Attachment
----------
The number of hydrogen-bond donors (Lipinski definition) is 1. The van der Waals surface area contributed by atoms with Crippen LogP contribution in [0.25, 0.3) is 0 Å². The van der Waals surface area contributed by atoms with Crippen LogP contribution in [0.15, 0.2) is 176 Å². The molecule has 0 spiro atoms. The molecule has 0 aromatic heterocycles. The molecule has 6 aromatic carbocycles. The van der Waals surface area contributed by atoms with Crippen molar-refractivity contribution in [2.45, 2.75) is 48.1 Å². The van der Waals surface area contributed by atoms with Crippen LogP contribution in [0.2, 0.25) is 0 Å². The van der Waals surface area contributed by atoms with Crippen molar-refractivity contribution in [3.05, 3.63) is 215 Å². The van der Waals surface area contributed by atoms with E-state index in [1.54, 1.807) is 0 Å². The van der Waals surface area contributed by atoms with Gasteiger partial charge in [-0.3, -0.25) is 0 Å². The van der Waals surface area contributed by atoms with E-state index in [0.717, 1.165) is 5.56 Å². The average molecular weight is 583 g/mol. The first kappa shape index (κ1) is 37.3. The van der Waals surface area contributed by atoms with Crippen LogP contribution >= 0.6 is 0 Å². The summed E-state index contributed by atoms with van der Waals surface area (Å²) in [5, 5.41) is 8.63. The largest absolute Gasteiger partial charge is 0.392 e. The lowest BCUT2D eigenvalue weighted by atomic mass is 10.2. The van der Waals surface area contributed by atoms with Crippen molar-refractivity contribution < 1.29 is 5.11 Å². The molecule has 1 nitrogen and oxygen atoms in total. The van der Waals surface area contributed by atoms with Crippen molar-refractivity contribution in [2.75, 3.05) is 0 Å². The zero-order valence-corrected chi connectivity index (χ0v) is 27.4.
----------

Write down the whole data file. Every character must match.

The number of hydrogen-bond donors (Lipinski definition) is 1. The van der Waals surface area contributed by atoms with Crippen LogP contribution in [0.25, 0.3) is 0 Å². The van der Waals surface area contributed by atoms with Crippen LogP contribution in [0.15, 0.2) is 176 Å². The molecule has 0 spiro atoms. The molecule has 0 aromatic heterocycles. The molecule has 6 aromatic carbocycles. The van der Waals surface area contributed by atoms with Crippen molar-refractivity contribution in [2.45, 2.75) is 48.1 Å². The van der Waals surface area contributed by atoms with Crippen LogP contribution in [0.2, 0.25) is 0 Å². The van der Waals surface area contributed by atoms with Crippen molar-refractivity contribution in [3.05, 3.63) is 215 Å². The van der Waals surface area contributed by atoms with E-state index in [1.54, 1.807) is 0 Å². The van der Waals surface area contributed by atoms with Gasteiger partial charge in [-0.3, -0.25) is 0 Å². The van der Waals surface area contributed by atoms with E-state index in [0.717, 1.165) is 5.56 Å². The average molecular weight is 583 g/mol. The first kappa shape index (κ1) is 37.3. The van der Waals surface area contributed by atoms with Crippen LogP contribution >= 0.6 is 0 Å². The summed E-state index contributed by atoms with van der Waals surface area (Å²) in [5, 5.41) is 8.63. The largest absolute Gasteiger partial charge is 0.392 e. The lowest BCUT2D eigenvalue weighted by atomic mass is 10.2. The van der Waals surface area contributed by atoms with Crippen molar-refractivity contribution < 1.29 is 5.11 Å². The molecule has 1 nitrogen and oxygen atoms in total. The van der Waals surface area contributed by atoms with Crippen molar-refractivity contribution in [2.75, 3.05) is 0 Å². The zero-order valence-corrected chi connectivity index (χ0v) is 27.4.